Teams who are used to being told what tactics or outputs to deliver often fall into the trap of duplicating their plans and reports in their OKRs. At best, they may be able to “slice” a major project into delivery milestones which fit into various quarters. But these are not OKRs. When this happens, teams will feel frustrated because they’re doing the same planning and tracking work in two different places: calling it “project management” in one area and “OKRs” in the other. At worst, teams with rigid, long-term, tactical aspirations won’t be able to identify any quarterly OKRs at all and may choose something arbitrary simply to feel like they’re complying with (what feels like) a useless, externally mandated process.
This can make your OKR adoption process very difficult.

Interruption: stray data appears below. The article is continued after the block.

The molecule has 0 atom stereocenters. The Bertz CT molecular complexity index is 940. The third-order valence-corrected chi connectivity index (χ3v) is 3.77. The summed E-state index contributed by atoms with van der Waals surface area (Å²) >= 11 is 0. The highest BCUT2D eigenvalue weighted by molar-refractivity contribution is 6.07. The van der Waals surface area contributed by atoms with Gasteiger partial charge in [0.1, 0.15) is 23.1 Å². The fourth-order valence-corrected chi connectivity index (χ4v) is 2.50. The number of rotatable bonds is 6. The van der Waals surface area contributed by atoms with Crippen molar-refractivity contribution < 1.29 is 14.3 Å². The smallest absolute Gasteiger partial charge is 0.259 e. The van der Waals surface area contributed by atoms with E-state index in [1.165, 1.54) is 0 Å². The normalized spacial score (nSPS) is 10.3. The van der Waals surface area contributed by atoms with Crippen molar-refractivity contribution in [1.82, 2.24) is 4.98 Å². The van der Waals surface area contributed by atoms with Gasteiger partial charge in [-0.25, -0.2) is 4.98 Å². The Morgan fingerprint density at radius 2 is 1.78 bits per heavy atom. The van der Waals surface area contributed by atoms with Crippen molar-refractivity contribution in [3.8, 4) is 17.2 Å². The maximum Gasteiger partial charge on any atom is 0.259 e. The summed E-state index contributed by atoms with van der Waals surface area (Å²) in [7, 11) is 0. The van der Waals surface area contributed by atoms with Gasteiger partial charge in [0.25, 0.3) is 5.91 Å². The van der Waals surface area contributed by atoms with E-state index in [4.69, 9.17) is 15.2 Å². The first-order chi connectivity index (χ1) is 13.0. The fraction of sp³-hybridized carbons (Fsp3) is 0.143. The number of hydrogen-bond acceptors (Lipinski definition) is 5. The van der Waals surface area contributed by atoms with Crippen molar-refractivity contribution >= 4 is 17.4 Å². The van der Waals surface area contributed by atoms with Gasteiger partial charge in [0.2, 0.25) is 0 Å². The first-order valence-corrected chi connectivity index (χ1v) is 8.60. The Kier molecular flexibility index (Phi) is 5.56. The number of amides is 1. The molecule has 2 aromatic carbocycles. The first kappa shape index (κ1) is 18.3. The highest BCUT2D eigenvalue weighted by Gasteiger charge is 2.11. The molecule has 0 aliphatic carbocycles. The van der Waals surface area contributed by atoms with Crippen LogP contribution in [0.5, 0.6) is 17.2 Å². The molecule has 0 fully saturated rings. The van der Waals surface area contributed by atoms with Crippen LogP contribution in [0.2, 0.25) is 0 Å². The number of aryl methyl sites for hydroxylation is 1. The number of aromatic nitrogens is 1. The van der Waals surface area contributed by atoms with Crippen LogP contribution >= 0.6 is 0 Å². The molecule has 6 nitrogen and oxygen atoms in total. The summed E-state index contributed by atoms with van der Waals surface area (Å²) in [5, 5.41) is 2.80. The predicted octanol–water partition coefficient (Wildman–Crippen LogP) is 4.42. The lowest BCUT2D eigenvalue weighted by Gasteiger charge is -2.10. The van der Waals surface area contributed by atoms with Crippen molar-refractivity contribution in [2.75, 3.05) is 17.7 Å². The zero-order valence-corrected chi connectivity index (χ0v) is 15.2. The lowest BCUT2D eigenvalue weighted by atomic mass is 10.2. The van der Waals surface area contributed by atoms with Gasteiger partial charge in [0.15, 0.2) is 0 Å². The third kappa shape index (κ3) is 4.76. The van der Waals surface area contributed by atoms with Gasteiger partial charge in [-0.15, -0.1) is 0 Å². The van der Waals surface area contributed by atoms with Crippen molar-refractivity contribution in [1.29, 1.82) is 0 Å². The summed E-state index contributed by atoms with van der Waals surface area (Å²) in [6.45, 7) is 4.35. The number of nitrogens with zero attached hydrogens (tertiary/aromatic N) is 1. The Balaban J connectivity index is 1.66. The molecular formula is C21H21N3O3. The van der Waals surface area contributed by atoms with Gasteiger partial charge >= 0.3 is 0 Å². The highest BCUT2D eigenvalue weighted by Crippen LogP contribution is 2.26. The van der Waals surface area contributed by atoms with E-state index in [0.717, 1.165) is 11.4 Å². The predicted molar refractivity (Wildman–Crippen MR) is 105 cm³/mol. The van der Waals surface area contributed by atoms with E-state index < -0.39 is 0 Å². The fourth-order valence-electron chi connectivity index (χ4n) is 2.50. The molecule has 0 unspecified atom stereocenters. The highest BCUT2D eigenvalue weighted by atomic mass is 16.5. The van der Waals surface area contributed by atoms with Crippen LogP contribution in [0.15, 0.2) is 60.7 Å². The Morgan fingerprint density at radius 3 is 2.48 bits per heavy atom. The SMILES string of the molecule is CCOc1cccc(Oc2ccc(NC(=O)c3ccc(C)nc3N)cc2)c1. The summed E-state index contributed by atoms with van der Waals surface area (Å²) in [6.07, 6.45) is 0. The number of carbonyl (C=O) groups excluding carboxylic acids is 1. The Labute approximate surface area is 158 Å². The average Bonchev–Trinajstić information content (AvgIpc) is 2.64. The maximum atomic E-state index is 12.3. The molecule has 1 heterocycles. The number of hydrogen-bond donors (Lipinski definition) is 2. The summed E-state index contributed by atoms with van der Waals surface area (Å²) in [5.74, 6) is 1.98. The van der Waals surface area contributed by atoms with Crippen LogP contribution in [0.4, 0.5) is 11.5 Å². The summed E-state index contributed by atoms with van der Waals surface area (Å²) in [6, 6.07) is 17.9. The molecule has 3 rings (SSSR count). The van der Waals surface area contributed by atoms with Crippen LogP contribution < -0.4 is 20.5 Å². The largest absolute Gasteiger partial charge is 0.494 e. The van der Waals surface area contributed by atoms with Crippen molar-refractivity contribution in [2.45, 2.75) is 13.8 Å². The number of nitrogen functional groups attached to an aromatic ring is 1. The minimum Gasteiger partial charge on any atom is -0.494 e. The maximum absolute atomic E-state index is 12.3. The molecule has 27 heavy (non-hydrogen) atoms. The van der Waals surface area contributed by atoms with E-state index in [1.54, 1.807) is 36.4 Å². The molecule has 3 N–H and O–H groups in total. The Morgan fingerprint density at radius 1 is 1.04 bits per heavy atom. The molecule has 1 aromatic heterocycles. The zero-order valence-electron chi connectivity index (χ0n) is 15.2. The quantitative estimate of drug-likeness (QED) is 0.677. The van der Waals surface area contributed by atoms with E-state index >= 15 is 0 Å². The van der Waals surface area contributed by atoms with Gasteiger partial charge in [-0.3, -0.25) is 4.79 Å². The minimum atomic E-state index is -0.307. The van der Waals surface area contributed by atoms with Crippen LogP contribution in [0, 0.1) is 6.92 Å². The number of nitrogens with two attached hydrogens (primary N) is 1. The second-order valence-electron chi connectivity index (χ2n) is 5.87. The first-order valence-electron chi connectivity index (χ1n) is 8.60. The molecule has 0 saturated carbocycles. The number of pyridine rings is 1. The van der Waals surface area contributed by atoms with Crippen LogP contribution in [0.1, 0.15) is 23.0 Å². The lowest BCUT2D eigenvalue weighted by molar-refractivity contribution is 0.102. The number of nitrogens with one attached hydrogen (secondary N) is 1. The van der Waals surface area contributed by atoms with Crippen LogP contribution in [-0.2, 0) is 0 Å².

When this happens, it helps to remember that OKRs describe an ideal end-state and how you will measure the degree to which you’ve “arrived”, but NOT how you will reach that end state. It may require dreaming up, trying, discarding, and pivoting away from many different tactics before you see any movement in your key results. This is fine. As you gain experience (and data), allow your list of tactics to become a constantly evolving backlog of things to try next to achieve your outcomes. Conceiving, refining, and delivering initiatives (or tactics) is standard discovery and execution work. You already know how to do this. But let your OKRs be the constant which guide your choice of tactics and give you permission to experiment freely. Think of OKRs as your North Star while you wayfind the most direct path.